For one subcategory of dynamic programming problems, the goal is to count the number of ways to do something. For example, in LeetCode 62: Unique Paths, we counted the number of ways a robot could move from the start position to the end position in a grid.

This week, we’ll tackle another counting problem, LeetCode 70: Climbing Stairs. It’s an Easy problem whose solution we’ll adapt to solve a Medium problem next week.

Here’s the Climbing Stairs problem:

You are climbing a staircase. It takes

`n`

steps to reach the top. At each position on the staircase, you can take one or two steps. How many ways are there to reach the top?

The examples explain that if `n == 2`

, there are two ways to reach the top: 1) Take one step followed by one step; 2) Take two steps. And if `n == 3`

, there are three ways to reach the top: 1) Take one step, then one step, then one step; 2) Take one step, then two steps; 3) Take two steps, then one step.

Suppose `i`

represents the current position on the staircase. `i == 0`

is the starting position at the bottom of the staircase (before the first step) and `i == n`

is the ending position at the top of the staircase (after the last step). So if `n == 3`

, it takes three steps to reach the top using the first pattern: climb from position 0 to 1, then from 1 to 2, then from 2 to 3.

Let’s extend the examples to establish more base cases. If `n == 1`

, that means we are standing in front of one step, and once we climb that one step, we’re done. There is only one way to do that. And `n == 0`

just means a floor with no staircase. For this case, it works best to say that there are 0 ways to climb a staircase with no stairs.

With our base cases defined, we can create our state and state transition. As with many DP counting problems, the key is to think about which actions can be taken at each position. From any stair on the staircase except the last one, we have two options: Take one step or take two steps. After we make that decision, we have the same two options again. So if $f(i)$ represents the number of ways to climb the staircase from step $i$, we can define $f(i)$ recursively as $f(i) = f(i+1) + f(i+2)$. In other words, the number of ways to reach the top from the current step is the number of ways to reach the top by first taking one step, combined with the number of ways to reach the top by first taking two steps.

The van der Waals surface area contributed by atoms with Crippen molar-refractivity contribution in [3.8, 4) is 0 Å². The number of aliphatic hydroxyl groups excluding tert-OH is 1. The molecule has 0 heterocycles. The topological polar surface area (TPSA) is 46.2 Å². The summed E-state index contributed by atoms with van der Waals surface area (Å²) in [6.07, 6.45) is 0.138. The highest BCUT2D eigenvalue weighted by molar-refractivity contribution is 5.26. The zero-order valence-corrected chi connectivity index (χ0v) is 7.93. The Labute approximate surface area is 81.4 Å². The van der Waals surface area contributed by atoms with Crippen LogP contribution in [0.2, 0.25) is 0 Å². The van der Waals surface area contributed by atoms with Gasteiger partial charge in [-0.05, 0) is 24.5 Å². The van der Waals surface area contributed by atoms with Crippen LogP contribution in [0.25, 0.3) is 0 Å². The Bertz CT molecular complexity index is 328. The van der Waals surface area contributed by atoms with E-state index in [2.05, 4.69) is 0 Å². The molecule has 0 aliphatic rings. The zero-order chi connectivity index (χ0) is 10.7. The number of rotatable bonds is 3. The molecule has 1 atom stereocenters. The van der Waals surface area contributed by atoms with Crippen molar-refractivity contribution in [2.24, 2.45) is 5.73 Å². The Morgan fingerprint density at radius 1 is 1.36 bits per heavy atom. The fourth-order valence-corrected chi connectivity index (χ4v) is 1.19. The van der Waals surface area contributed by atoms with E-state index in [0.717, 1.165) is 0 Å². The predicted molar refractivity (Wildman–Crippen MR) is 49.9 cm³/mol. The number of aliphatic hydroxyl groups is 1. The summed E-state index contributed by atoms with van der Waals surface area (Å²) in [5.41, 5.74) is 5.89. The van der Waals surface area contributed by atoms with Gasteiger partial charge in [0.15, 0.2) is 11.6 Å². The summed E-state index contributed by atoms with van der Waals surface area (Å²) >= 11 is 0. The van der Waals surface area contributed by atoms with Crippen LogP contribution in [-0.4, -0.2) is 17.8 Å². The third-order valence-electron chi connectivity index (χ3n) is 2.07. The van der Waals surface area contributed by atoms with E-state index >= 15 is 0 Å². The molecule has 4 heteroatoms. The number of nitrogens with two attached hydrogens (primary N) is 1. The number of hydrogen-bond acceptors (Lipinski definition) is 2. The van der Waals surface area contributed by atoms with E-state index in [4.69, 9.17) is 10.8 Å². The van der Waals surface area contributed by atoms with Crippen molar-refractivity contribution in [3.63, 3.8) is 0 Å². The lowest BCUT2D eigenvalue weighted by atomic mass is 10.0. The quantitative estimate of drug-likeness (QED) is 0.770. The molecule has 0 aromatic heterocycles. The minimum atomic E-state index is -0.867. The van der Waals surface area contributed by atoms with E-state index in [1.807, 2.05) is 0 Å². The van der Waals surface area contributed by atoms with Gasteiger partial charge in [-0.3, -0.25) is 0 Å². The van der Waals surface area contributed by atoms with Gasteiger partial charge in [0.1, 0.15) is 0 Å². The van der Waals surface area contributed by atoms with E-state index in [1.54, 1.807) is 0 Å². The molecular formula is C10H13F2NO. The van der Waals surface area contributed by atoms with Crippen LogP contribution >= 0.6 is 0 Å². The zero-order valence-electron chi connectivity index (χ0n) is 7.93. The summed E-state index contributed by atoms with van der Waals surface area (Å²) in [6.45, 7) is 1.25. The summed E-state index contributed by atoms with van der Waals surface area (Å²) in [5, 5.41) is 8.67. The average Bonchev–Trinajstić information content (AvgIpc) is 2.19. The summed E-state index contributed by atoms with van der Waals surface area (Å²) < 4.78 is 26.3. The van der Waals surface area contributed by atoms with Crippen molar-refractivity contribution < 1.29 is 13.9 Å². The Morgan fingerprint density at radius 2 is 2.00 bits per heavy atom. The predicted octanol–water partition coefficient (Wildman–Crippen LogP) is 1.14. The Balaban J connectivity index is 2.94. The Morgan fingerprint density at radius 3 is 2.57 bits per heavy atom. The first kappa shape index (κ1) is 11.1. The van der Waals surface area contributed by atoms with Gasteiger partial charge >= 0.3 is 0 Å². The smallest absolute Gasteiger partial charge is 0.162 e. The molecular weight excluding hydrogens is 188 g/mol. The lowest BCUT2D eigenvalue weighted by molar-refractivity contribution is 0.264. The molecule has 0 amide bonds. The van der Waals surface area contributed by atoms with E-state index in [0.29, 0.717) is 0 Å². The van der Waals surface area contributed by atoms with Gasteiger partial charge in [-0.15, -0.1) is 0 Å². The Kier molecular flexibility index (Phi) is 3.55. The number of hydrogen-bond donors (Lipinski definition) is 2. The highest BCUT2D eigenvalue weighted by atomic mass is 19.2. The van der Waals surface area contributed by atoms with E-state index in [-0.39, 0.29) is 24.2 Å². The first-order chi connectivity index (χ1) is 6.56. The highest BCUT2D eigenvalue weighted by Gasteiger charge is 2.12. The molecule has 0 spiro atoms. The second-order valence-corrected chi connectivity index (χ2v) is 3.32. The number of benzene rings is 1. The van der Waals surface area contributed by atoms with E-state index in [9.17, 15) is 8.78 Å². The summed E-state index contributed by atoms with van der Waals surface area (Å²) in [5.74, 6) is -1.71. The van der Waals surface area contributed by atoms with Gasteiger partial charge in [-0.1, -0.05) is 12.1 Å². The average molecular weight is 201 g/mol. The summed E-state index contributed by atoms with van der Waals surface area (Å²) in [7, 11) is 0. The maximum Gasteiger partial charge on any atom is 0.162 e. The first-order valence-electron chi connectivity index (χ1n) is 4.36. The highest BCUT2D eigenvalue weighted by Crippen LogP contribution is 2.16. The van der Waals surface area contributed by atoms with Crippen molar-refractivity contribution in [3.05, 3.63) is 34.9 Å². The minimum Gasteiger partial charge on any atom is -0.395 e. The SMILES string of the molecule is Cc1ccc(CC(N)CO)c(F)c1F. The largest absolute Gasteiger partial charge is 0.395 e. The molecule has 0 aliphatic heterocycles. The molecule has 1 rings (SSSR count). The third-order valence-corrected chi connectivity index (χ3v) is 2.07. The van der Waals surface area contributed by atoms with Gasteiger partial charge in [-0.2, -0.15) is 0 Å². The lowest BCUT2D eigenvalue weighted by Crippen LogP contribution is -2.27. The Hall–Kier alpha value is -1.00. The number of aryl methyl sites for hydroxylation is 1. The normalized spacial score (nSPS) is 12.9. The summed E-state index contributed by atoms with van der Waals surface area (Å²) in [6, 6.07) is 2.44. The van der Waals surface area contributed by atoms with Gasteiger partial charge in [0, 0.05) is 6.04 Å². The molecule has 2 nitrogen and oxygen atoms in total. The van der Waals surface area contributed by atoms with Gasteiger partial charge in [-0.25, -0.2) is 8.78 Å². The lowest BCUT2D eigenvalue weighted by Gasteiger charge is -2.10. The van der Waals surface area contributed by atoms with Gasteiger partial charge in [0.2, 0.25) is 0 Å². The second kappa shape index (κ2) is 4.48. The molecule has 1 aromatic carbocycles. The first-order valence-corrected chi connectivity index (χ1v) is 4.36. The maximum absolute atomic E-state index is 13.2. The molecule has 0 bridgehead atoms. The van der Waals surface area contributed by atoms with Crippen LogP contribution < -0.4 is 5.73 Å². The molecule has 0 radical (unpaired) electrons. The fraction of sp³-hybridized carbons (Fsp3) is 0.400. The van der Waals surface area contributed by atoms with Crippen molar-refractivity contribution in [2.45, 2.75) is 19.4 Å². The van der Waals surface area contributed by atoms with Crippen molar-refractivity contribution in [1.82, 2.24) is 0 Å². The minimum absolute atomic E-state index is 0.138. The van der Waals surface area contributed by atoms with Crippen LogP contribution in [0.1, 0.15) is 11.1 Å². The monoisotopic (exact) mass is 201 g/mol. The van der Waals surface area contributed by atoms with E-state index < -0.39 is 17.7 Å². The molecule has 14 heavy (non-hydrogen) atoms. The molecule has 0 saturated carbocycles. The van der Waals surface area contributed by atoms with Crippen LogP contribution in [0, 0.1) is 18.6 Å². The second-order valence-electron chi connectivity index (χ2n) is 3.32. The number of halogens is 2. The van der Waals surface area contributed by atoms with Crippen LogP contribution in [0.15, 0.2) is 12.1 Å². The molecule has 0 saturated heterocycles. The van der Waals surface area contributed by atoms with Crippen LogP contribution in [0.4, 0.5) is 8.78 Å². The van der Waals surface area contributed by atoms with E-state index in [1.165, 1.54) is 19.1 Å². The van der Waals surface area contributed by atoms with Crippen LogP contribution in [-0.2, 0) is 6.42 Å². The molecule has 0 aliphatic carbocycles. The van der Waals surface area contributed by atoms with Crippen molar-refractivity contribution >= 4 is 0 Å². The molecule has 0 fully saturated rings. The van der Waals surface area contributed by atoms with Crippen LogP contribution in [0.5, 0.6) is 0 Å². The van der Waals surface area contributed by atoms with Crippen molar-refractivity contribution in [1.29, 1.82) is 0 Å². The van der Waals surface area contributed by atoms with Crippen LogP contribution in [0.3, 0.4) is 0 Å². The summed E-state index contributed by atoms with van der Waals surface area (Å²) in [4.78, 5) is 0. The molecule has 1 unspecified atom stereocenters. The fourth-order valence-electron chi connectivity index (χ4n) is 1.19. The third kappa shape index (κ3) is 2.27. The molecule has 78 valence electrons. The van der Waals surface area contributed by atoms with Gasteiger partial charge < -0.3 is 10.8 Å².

To generalize our base case rule, we can return $n-i$ when $i \geq n-2$. This wraps up the recursion when we’re near the top of the staircase. And to complete a top-down dynamic programming implementation, we’ll memoize the return value from $f$ to avoid evaluating $f$ multiple times for the same $i$.

## Pseudocode

```
define an int array dp of size n
return count(0, n)
int count(int i, int n)
// base cases
if (i >= n-2)
return n-i
// check if we already calculated it
if dp[i] > 0
return dp[i]
// two options: one step or two steps
dp[i] = count(i+1, n) + count(i+2, n)
return dp[i]
```

## References

Rahul Varma provides implementations using recursion, memoization (top-down), tabulation (bottom-up), and bottom-up with space optimization.

(Image credit: DALLĀ·E 3)

*For an introduction to this year’s project, see A Project for 2024*.